Fully invariant implies verbal in reduced free group
This article gives the statement and possibly, proof, of an implication relation between two subgroup properties, when the big group is a reduced free group. That is, it states that in a Reduced free group (?), every subgroup satisfying the first subgroup property (i.e., Fully invariant subgroup (?)) must also satisfy the second subgroup property (i.e., Verbal subgroup (?)). In other words, every fully invariant subgroup of reduced free group is a verbal subgroup of reduced free group.
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Statement with symbols
Suppose is a reduced free group, i.e., is the quotient of a free group by a verbal subgroup. Then, in , any fully invariant subgroup is verbal.
Fully invariant subgroup
Further information: Fully invariant subgroup
Further information: Verbal subgroup
Reduced free group
Further information: Reduced free group
In any variety of algebras, if is a freely generating set for an algebra , and is any other algebra in that variety, any set-theoretic map from to extends uniquely to a homomorphism from to .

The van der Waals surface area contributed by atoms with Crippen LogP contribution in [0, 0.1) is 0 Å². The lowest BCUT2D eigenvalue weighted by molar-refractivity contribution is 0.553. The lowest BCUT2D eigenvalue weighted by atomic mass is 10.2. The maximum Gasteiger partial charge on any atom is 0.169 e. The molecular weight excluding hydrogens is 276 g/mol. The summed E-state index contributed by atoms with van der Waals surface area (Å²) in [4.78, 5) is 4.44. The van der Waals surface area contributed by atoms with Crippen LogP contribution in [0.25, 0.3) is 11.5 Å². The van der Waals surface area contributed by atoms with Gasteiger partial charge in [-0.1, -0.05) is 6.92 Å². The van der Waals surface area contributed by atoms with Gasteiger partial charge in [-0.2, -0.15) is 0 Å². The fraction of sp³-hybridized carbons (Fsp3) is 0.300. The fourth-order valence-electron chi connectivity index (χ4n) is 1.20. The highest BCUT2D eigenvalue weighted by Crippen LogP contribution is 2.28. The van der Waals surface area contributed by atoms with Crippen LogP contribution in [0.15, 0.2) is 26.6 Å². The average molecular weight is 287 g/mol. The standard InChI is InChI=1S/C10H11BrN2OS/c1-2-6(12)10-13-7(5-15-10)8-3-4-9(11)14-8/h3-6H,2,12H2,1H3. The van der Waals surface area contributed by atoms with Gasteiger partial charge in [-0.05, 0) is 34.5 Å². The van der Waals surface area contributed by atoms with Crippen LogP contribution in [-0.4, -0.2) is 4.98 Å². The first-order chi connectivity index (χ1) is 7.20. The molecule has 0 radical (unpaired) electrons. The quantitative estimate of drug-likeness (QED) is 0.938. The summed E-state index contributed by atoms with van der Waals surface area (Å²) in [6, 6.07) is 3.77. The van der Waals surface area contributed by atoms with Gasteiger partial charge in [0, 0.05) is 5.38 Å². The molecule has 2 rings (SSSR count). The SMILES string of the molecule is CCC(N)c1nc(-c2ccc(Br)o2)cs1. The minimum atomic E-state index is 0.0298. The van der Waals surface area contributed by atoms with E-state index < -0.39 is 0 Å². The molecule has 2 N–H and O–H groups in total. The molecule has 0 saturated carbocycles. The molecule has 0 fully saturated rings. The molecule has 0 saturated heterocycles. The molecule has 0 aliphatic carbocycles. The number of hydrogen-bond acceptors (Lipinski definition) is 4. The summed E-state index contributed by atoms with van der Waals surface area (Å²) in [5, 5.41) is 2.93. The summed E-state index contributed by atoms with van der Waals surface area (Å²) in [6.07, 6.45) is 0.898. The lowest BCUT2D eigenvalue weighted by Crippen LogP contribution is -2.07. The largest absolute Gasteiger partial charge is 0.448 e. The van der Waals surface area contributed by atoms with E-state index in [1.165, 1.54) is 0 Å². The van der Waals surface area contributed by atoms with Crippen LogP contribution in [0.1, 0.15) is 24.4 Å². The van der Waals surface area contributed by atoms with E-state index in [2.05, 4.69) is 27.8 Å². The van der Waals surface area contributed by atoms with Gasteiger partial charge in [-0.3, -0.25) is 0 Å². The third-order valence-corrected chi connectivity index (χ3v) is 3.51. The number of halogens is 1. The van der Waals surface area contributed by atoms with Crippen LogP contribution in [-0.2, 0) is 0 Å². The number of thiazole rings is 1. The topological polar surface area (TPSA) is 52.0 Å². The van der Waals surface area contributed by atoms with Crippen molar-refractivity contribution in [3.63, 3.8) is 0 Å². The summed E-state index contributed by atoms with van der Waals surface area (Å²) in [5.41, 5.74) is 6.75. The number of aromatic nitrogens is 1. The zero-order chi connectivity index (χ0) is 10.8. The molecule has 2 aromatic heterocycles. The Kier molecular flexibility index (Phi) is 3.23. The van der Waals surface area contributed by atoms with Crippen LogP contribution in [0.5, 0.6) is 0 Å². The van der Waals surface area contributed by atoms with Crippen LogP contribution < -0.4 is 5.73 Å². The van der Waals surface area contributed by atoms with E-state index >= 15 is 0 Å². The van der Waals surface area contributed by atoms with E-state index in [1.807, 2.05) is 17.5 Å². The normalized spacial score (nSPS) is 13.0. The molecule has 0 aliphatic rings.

In particular, if is reduced free, then any set-theoretic map from a (reduced)-freely generating set of to , extends uniquely to an endomorphism of .
Given: A reduced free group , a fully invariant subgroup of
To prove: There exists a set of words, such that is precisely the set of elements of expressible using words from , by substituting elements from
Proof: Since is reduced free, we can take a set of generators for coming from a freely generating set. Define as the set of all words for which there exists where for . We claim that is as required. For this, we observe two things:
One direction: trivial
Clearly, every element of is expressible using a word in , substituting elements of
Consider for some and . We want to show that .
We know that since , there exist such that . Consider the map and extend this to an arbitrary map from the set to the group . By the universal property, this set-theoretic map extends to an endomorphism of , such that:
Since endomorphisms preserve words, we get:
Now, and is a fully invariant subgroup, so , hence , and we are done.